Bruce Carson leaves the courthouse after appearing in court for a verdict in his case, Tuesday, November 17, 2015 in Ottawa. A one-time senior aide to former prime minister Stephen Harper has been found guilty of influence peddling by Canada’s highest court. THE CANADIAN PRESS/Adrian Wyld

Supreme Court rules former Stephen Harper aide guilty of influence peddling

A one-time senior aide to former prime minister Stephen Harper has been found guilty of influence peddling by Canada’s highest court.

A one-time senior aide to former prime minister Stephen Harper has been found guilty of influence peddling by Canada’s highest court.

Bruce Carson’s case will now be sent back to the trial judge for sentencing after an 8-1 decision by the Supreme Court of Canada that rejects his interpretation of the influence-peddling law.

He could face up to five years in prison.

Carson worked in the Prime Minister’s Office as a senior adviser between 2006 and 2008 and briefly in 2009, during Harper’s tenure.

After leaving the PMO, he tried to use his government connections at what was then called Indian and Northern Affairs Canada, as well as in cabinet, to push the sale of water-purification systems for First Nations communities made by a company known as H2O Pros and H2O Global.

In exchange, Carson had the company pay his then-girlfriend a commission of the sales.

Carson was acquitted at trial after his lawyers argued he couldn’t be guilty of influencing “any matter of business relating to the government” because it was the First Nations communities, not the government, that purchased the water systems.

The Ontario Court of Appeal took a broader view of the wording and, in a split decision, overturned the acquittal. And because of that split, the case automatically went to the Supreme Court.

The Supreme Court followed the same path as Ontario’s highest court. The majority took a broad view of the statement, saying the phrase should include anything that depends on or could be facilitated by the government.

Writing for the majority, Justice Andromache Karakatsanis said federal officials could have made it easier for First Nations to purchase the systems by changing funding terms and conditions to the company’s benefit, or by funding pilot projects that used the company’s systems.

He said the Criminal Code provisions that deal with frauds on the government — including influence peddling — are designed to target behaviour that “risks depriving citizens of a true democracy.”

“Corruption and the sale of influence, whether real or apparent, with government may undermine the integrity and transparency that are crucial to democracy,” Karakatsanis wrote.

“Whether a person accepts a benefit in exchange for a promise to influence the government to change its policies or funding structure, they flout the notion that government decision-making should not be the object of commerce.”

Justice Suzanne Cote was the lone dissenter, arguing the provision is intended to protect actual, not perceived, government integrity.

Cote said Carson needed to have influence over something that was actually related to government operations and not potential changes to federal operations as her colleagues argued.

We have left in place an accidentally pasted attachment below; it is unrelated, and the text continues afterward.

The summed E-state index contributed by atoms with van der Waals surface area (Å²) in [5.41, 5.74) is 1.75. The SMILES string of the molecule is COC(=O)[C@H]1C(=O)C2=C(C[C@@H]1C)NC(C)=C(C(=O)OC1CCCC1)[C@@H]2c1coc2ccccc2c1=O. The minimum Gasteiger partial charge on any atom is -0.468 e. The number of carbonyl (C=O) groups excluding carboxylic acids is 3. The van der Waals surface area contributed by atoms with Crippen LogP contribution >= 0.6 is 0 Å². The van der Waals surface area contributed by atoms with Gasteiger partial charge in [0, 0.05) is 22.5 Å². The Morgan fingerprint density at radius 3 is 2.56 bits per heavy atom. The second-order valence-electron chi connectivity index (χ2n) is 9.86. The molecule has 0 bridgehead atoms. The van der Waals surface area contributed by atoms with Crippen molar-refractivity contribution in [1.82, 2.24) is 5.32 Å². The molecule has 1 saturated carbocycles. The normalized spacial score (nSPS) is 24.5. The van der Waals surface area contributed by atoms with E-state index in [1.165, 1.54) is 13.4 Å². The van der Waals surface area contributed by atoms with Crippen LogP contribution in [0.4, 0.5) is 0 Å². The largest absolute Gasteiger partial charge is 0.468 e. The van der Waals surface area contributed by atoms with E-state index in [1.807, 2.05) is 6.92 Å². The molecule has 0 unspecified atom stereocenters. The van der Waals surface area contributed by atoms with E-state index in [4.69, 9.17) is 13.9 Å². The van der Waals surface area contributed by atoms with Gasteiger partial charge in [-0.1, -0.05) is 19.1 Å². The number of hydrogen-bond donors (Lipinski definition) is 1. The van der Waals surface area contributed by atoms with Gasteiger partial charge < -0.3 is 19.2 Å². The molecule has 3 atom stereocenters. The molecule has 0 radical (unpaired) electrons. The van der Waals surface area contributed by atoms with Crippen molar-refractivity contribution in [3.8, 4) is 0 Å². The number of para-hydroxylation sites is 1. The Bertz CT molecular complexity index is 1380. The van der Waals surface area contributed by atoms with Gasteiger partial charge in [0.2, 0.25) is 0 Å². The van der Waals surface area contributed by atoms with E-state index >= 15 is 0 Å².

“The matter of business must relate to the government in reality and not merely be believed by the parties to the agreement to relate to the government,” she wrote.

Related: Mulcair, Trudeau tee off on Harper’s niqab comments

Jordan Press, The Canadian Press

Like us on Facebook and follow us on Twitter.

Just Posted

Time to let go

Northern Lights Wildlife shelter near Smithers set to release orphaned animals this spring.

All that jazz

Smithers Secondary show they have all that jazz with their performance of Chicago.

Minerals North to draw hundreds

This is second time Houston has hosted northern mining industry.

NWCC gets green light for name change

The name Coast Mountain College in effect as of June 18

Tree branch damages VIA Rail train between Prince Rupert and Prince George

Passenger train has delayed the scheduled route on April 22

Toronto van attack suspect faces 10 counts of first-degree murder

The suspect in the Toronto van attack that killed 10 people and injured 15 others on Monday is a 25-year-old man named Alek Minassian

Memorial to victims of Toronto van attack continues to grow

The subway station where a van was used to run down pedestrians has reopened in Toronto

Small aircraft touches down on Calgary street

The twin-engine plane was apparently short on fuel forcing an emergency landing

B.C.’s living wage increase curbed due to MSP cuts, child care subsidy: report

Living wage varies between $16.51 in north central B.C. to $20.91 in Metro Vancouver

Doctor sees healing power in psychedelic plant as Peru investigates death of B.C. man

Peru’s attorney general has ordered the arrest of two suspects in the killing of 41-year-old Sebastian Woodroffe

Toronto police officer ‘gave himself the space and time’ in van attack

Footage shows officer standing up, turning off his siren and talking clearly to the suspect

$1.18 to $1.58 a litre: Are you paying the most for gas in B.C.?

Gas prices across B.C. vary, with lowest in Vernon and highest in – you guessed it – Metro Vancouver

Inquest set 10 years after B.C. woman shot, left to die

Lisa Dudley, and her partner, Guthrie McKay were shot in their Mission home in September 2008

B.C. hockey team to retire Humboldt Bronco victim’s number

BCHL’s Surrey Eagles to retire Jaxon Joseph’s No. 10 in light of bus tragedy

Most Read